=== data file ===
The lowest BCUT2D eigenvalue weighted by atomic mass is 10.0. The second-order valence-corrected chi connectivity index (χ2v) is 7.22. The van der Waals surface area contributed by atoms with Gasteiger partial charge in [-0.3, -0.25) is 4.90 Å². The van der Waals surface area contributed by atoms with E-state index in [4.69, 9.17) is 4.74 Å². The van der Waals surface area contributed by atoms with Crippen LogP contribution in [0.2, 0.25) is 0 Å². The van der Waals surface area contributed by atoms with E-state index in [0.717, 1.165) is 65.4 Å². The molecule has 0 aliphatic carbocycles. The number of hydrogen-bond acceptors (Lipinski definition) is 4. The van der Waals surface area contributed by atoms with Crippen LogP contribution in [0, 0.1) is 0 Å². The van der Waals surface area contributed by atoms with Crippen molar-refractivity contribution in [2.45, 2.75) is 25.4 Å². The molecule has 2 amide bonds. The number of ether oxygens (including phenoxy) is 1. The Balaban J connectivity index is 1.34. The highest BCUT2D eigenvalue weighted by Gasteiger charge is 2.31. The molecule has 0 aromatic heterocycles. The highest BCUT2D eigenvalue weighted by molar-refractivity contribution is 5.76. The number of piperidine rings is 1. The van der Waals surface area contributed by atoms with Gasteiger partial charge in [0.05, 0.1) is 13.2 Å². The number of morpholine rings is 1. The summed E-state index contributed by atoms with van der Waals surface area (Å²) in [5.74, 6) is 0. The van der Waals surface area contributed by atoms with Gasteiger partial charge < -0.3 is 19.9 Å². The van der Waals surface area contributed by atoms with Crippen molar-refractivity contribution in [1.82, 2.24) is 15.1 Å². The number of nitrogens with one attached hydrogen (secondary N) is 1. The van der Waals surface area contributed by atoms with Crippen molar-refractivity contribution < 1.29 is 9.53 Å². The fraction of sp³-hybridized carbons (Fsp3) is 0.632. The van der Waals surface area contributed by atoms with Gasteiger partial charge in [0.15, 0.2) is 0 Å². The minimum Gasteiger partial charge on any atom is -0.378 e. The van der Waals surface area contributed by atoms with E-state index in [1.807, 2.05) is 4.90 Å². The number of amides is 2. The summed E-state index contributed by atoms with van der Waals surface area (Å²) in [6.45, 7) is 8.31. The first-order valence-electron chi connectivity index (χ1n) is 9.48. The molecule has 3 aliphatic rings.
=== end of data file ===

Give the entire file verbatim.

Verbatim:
The lowest BCUT2D eigenvalue weighted by atomic mass is 10.0. The second-order valence-corrected chi connectivity index (χ2v) is 7.22. The van der Waals surface area contributed by atoms with Gasteiger partial charge in [-0.3, -0.25) is 4.90 Å². The van der Waals surface area contributed by atoms with E-state index in [4.69, 9.17) is 4.74 Å². The van der Waals surface area contributed by atoms with Crippen LogP contribution in [0.2, 0.25) is 0 Å². The van der Waals surface area contributed by atoms with E-state index in [0.717, 1.165) is 65.4 Å². The molecule has 0 aliphatic carbocycles. The number of hydrogen-bond acceptors (Lipinski definition) is 4. The van der Waals surface area contributed by atoms with Crippen LogP contribution in [0, 0.1) is 0 Å². The van der Waals surface area contributed by atoms with Crippen molar-refractivity contribution in [2.45, 2.75) is 25.4 Å². The molecule has 2 amide bonds. The number of ether oxygens (including phenoxy) is 1. The Balaban J connectivity index is 1.34. The highest BCUT2D eigenvalue weighted by Gasteiger charge is 2.31. The molecule has 0 aromatic heterocycles. The highest BCUT2D eigenvalue weighted by molar-refractivity contribution is 5.76. The number of piperidine rings is 1. The van der Waals surface area contributed by atoms with Gasteiger partial charge in [0.05, 0.1) is 13.2 Å². The number of morpholine rings is 1. The summed E-state index contributed by atoms with van der Waals surface area (Å²) in [5.74, 6) is 0. The van der Waals surface area contributed by atoms with Gasteiger partial charge < -0.3 is 19.9 Å². The van der Waals surface area contributed by atoms with Crippen molar-refractivity contribution in [1.82, 2.24) is 15.1 Å². The number of nitrogens with one attached hydrogen (secondary N) is 1. The van der Waals surface area contributed by atoms with Crippen molar-refractivity contribution < 1.29 is 9.53 Å². The fraction of sp³-hybridized carbons (Fsp3) is 0.632. The van der Waals surface area contributed by atoms with Gasteiger partial charge in [0.15, 0.2) is 0 Å². The minimum Gasteiger partial charge on any atom is -0.378 e. The van der Waals surface area contributed by atoms with E-state index in [1.807, 2.05) is 4.90 Å². The number of amides is 2. The summed E-state index contributed by atoms with van der Waals surface area (Å²) in [6.45, 7) is 8.31. The first-order valence-electron chi connectivity index (χ1n) is 9.48. The molecule has 3 aliphatic rings.